Railroad Quiet Zone

Project Description

In the spring of 2018, Eugene City Council approved funding for the construction of a Railroad Quiet Zone in Downtown Eugene and the Whiteaker neighborhood. Once in place, the quiet zone will silence the train horns through the heart of our city and eliminate about 70 percent of the overall train horn noise in Eugene.

Creating a whistle-free zone is about improving safety. When engineers blow their train horns, they are trying to alert people of an approaching train. The Railroad Quiet Zone (RRQZ) project is meant to keep people walking, biking and driving off the tracks as a train approaches.

Working with local residents, business owners, train safety experts, and other community leaders, city staff came up with improvements at each of the ten crossings inside the proposed quiet zone. Changes will include medians, quad gates, converting Jefferson Street to a one-way street, and several pedestrian gates.

Safety improvements to be made at the rail crossings for the quiet zone


Work is expected to cost about $7.7 million and the quiet zone should be in place in 2021.

Railroad Quietzone Timeline

Planning Process

In November 2015, city staff convened a stakeholder advisory panel to provide input on the proposed creation of the Railroad Quiet Zone (RRQZ) in Downtown Eugene and the Whiteaker neighborhood. The charge of the RRQZ Citizen Advisory Panel was to review various safety measures required for the City of Eugene to apply for designation as a train-horn quiet zone. The advisory panel also considered options for funding the safety measures.

The following documents were created as city staff worked with the Citizen Advisory Panel and key stakeholders in the process of researching the RRQZ. The reports and related materials were delivered to the Eugene City Council to help inform their decision.

Final Design Recommendations

Over the course of six meetings, city staff and the Citizen Advisory Panel developed preliminary recommendations for safety measures at 10 crossings:


  • Van Buren Street – medians
  • Monroe Street – quad gates
  • Madison Street – quad gates
  • Jefferson Street – one-way southbound between First and Fifth avenues
  • Washington Street – quad gates
  • Lawrence Street – medians
  • Lincoln Street – medians
  • Pearl Street – quad gates
  • High Street – quad gates
  • Hilyard Street – return Eighth Avenue to original alignment and construct roundabout on the EWEB Riverfront property
  • Approximately 7,000 lineal feet of fencing to improve safety by keeping pedestrians off the tracks.

Total estimated cost of the preliminary recommended safety measures ranges between $6,835,000 and $7,350,000. Options for funding these costs are outlined in a financial strategies memo to the citizen panel.

Related Projects

In addition to establishing a train horn quiet zone in the Whiteaker and downtown areas, Eugene is working on several related railroad projects: relocating the rail crossing on Eighth Avenue near Hilyard Street; and supporting a new Amtrak siding west of Willamette Street. Each project has its unique requirements and objectives, but each project impinges on the others:

  • Relocating the rail crossing on Eighth Avenue is needed to make the EWEB riverfront property more conducive to development. The relocation requires the approval of Union Pacific Railroad and state rail agencies. A condition of the relocation is the closure of at least one other at-grade rail crossing.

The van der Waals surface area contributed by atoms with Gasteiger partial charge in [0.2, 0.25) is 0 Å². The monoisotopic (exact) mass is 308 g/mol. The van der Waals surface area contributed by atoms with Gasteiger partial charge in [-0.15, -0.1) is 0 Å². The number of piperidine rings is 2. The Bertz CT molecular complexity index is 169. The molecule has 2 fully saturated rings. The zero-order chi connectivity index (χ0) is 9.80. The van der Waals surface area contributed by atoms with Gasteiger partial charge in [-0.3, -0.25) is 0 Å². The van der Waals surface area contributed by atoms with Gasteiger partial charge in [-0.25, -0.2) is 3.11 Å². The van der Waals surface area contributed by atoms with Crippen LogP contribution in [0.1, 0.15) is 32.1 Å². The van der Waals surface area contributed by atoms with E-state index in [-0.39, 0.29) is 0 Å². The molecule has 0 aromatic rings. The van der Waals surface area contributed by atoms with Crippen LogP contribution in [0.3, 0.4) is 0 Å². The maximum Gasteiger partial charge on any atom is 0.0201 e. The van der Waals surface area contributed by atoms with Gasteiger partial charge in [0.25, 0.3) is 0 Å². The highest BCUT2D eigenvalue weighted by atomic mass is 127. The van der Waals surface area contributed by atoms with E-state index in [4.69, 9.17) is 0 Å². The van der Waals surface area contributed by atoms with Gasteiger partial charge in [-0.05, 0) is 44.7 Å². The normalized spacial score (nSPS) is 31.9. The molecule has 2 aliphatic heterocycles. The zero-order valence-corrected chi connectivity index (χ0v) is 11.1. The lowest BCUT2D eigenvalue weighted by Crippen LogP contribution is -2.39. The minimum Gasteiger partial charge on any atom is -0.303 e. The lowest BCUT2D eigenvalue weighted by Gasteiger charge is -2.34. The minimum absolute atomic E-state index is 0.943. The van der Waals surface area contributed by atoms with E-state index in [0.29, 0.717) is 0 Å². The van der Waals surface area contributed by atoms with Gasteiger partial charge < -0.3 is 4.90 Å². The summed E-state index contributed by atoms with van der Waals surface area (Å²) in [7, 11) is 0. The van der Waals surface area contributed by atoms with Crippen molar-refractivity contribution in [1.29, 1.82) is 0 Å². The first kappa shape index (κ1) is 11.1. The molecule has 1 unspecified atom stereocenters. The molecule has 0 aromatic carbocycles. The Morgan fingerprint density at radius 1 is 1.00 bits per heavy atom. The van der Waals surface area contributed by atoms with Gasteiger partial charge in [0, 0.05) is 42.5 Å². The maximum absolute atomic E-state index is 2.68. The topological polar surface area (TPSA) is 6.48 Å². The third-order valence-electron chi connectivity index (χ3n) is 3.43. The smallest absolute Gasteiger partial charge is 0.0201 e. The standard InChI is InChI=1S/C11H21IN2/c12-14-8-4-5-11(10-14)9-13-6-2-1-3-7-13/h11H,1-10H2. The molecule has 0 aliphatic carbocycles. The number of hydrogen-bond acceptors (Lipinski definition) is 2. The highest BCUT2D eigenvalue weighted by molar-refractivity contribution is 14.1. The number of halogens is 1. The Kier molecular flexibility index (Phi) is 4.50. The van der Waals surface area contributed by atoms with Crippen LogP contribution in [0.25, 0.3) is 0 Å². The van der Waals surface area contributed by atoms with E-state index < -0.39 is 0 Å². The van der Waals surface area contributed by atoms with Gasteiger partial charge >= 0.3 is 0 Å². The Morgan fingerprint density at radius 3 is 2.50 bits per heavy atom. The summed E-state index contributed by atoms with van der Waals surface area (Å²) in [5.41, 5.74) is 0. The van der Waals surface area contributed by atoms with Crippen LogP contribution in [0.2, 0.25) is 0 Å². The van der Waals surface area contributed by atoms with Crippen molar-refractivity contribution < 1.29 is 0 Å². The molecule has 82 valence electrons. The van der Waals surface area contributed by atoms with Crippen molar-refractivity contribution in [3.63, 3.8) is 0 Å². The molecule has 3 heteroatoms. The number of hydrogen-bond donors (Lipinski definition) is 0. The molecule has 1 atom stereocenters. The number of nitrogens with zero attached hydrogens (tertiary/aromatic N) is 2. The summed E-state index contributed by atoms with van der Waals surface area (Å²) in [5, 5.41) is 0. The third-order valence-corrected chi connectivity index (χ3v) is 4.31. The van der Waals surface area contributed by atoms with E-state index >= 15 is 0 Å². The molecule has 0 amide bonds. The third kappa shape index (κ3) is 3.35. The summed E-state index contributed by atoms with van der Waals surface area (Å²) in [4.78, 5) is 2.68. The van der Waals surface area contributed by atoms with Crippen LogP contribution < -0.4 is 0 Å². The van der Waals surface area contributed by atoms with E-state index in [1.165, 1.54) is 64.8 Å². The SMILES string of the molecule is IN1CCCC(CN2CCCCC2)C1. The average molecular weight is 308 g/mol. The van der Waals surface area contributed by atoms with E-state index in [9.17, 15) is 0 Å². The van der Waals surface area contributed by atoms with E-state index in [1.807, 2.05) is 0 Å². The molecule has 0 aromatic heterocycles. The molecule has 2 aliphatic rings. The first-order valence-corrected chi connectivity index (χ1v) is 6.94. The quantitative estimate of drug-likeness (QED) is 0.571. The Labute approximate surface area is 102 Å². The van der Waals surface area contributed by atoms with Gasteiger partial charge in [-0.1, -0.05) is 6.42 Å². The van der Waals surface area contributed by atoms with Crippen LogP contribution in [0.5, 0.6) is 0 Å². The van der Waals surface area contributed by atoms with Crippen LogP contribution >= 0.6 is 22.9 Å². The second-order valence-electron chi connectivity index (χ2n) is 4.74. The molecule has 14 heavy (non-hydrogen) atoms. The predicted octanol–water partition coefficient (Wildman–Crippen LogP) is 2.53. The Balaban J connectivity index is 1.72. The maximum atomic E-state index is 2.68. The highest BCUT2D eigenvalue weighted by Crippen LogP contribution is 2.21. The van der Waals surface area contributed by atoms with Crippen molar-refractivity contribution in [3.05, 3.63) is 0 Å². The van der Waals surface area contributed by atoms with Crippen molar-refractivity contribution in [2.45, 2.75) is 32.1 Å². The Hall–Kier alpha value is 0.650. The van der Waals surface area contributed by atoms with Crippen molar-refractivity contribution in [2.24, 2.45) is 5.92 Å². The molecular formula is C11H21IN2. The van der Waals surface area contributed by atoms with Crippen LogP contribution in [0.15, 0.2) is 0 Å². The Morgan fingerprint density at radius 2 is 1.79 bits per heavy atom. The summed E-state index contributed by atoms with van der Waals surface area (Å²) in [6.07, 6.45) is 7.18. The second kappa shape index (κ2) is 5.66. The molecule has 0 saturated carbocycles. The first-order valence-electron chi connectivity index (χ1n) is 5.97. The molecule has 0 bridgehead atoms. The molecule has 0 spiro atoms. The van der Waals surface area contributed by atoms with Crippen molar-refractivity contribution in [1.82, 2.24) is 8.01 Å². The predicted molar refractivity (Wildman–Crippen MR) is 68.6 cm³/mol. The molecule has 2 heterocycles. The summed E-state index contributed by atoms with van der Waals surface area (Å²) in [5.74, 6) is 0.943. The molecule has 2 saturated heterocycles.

• Constructing a new siding for Amtrak trains west of the Eugene Depot would be a state rail project. Staff is confirming the status of planning and funding this major project. When the siding is constructed, the closure of at least one street (currently proposed to be Lawrence Street) probably would be required to accommodate the installation of siding operational equipment. One closure could satisfy both the relocation and the siding closure requirements.
  1. RRQZ Citizen Advisory Panel
  2. RRQZ Panel Meeting Notes

The Eugene Public Works Department formed an 11 member citizen advisory panel to provide input on the creation of a Railroad Quiet Zone (RRQZ) Downtown Eugene and the Whiteaker neighborhood. The group met approximately five times over a period of several month to gather information, discuss options, and agree on recommendations that were forwarded to the Eugene City Council. 

The charge of the citizen panel is two-fold:

  1. Provide a recommendation to Public Works staff for supplemental safety measures each crossing in the rail corridor between Hilyard Street and Van Buren Street.
  2. Provide a recommendation for funding supplemental safety measures.

RRQZ Advisory Panel Members

  • Sam Hahn, Whiteaker Community Council (Brad Foster, alternate)
  • Sherrill Necessary, Downtown Neighbors Association (Doug Partridge, alternate)
  • Kelsey Weilbrenner, Residents directly affected (east end)
  • Jonathan Brandt, Residents generally interested (Larry Deckman, alternate)
  • Ron Saylor, Business owners (west end)
  • Jeff Althouse, Business owners (west end) (Tom Moseman, alternate)
  • Casey Barrett, Business owners (east end)
  • Sue Wolling, People who bike, walk or use transit
  • Brittany Quick-Warner, Chamber of Commerce
  • Bill Randall, Planning Commission
  • Eugene Organ, People with disabilities

RRQZ City Staff 

  • Mark Schoening, City Engineer, 541-682-5243
  • Rob Inerfeld, Transportation Planning Manager, 541-682-5343
  • Kerry Werner, Project Manager, 541-682-5477
  • Brian Richardson, Public Affairs Manager, 541-682-5523